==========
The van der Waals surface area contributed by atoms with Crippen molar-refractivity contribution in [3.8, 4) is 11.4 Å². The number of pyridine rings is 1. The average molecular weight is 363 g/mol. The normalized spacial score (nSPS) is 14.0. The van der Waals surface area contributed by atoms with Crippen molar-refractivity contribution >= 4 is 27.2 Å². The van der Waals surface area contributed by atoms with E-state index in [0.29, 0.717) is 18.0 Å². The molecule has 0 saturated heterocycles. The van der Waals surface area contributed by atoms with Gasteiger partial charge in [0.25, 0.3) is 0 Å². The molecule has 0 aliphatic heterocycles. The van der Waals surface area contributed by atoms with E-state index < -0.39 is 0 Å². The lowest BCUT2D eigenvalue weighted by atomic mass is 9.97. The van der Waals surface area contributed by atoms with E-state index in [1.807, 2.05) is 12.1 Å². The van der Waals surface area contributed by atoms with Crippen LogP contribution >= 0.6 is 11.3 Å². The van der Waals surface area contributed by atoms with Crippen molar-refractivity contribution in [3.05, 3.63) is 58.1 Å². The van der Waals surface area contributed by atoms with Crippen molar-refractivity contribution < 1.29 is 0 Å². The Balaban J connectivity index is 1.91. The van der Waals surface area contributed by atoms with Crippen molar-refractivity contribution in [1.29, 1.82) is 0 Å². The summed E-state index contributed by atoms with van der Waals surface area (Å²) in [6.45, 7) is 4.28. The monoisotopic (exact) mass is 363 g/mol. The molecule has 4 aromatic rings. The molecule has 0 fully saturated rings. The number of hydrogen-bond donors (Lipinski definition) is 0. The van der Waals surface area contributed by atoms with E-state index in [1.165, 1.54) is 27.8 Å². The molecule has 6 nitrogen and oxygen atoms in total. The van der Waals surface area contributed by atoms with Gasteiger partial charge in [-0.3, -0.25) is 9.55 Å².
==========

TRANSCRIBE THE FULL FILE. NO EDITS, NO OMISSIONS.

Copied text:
The van der Waals surface area contributed by atoms with Crippen molar-refractivity contribution in [3.8, 4) is 11.4 Å². The number of pyridine rings is 1. The average molecular weight is 363 g/mol. The normalized spacial score (nSPS) is 14.0. The van der Waals surface area contributed by atoms with Crippen molar-refractivity contribution >= 4 is 27.2 Å². The van der Waals surface area contributed by atoms with E-state index in [0.29, 0.717) is 18.0 Å². The molecule has 0 saturated heterocycles. The van der Waals surface area contributed by atoms with Gasteiger partial charge in [0.25, 0.3) is 0 Å². The molecule has 0 aliphatic heterocycles. The van der Waals surface area contributed by atoms with E-state index < -0.39 is 0 Å². The lowest BCUT2D eigenvalue weighted by atomic mass is 9.97. The van der Waals surface area contributed by atoms with E-state index in [1.807, 2.05) is 12.1 Å². The van der Waals surface area contributed by atoms with Crippen LogP contribution >= 0.6 is 11.3 Å². The van der Waals surface area contributed by atoms with Crippen molar-refractivity contribution in [3.05, 3.63) is 58.1 Å². The van der Waals surface area contributed by atoms with Crippen molar-refractivity contribution < 1.29 is 0 Å². The Balaban J connectivity index is 1.91. The van der Waals surface area contributed by atoms with Crippen molar-refractivity contribution in [1.29, 1.82) is 0 Å². The summed E-state index contributed by atoms with van der Waals surface area (Å²) in [6.45, 7) is 4.28. The monoisotopic (exact) mass is 363 g/mol. The molecule has 4 aromatic rings. The molecule has 0 fully saturated rings. The number of hydrogen-bond donors (Lipinski definition) is 0. The van der Waals surface area contributed by atoms with E-state index in [1.165, 1.54) is 27.8 Å². The molecule has 6 nitrogen and oxygen atoms in total. The van der Waals surface area contributed by atoms with Gasteiger partial charge in [-0.3, -0.25) is 9.55 Å².